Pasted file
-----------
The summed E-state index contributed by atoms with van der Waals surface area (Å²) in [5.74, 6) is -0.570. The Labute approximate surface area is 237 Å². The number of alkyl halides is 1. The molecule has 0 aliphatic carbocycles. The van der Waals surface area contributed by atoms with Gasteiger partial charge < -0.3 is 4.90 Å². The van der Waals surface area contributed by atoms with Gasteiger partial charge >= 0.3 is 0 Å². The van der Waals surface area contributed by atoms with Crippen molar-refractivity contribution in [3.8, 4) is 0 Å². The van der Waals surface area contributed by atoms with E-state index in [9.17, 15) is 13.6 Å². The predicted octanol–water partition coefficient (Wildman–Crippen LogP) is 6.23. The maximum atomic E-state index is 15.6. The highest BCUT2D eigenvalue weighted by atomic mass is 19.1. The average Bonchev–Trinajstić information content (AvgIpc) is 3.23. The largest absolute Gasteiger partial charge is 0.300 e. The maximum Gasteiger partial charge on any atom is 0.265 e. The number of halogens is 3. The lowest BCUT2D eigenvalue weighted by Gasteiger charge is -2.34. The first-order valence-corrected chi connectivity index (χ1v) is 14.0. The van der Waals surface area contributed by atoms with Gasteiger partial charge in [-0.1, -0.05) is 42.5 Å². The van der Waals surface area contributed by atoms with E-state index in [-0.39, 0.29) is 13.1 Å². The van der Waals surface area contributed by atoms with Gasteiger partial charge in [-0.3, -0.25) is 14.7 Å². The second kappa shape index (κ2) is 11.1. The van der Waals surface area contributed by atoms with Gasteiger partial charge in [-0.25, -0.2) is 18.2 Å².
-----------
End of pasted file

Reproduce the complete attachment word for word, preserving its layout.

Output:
The summed E-state index contributed by atoms with van der Waals surface area (Å²) in [5.74, 6) is -0.570. The Labute approximate surface area is 237 Å². The number of alkyl halides is 1. The molecule has 0 aliphatic carbocycles. The van der Waals surface area contributed by atoms with Gasteiger partial charge < -0.3 is 4.90 Å². The van der Waals surface area contributed by atoms with Gasteiger partial charge >= 0.3 is 0 Å². The van der Waals surface area contributed by atoms with Crippen molar-refractivity contribution in [3.8, 4) is 0 Å². The van der Waals surface area contributed by atoms with E-state index in [9.17, 15) is 13.6 Å². The predicted octanol–water partition coefficient (Wildman–Crippen LogP) is 6.23. The maximum atomic E-state index is 15.6. The highest BCUT2D eigenvalue weighted by atomic mass is 19.1. The average Bonchev–Trinajstić information content (AvgIpc) is 3.23. The largest absolute Gasteiger partial charge is 0.300 e. The maximum Gasteiger partial charge on any atom is 0.265 e. The number of halogens is 3. The lowest BCUT2D eigenvalue weighted by Gasteiger charge is -2.34. The first-order valence-corrected chi connectivity index (χ1v) is 14.0. The van der Waals surface area contributed by atoms with Gasteiger partial charge in [-0.1, -0.05) is 42.5 Å². The van der Waals surface area contributed by atoms with E-state index in [-0.39, 0.29) is 13.1 Å². The van der Waals surface area contributed by atoms with Gasteiger partial charge in [-0.3, -0.25) is 14.7 Å². The second kappa shape index (κ2) is 11.1. The van der Waals surface area contributed by atoms with Gasteiger partial charge in [-0.25, -0.2) is 18.2 Å².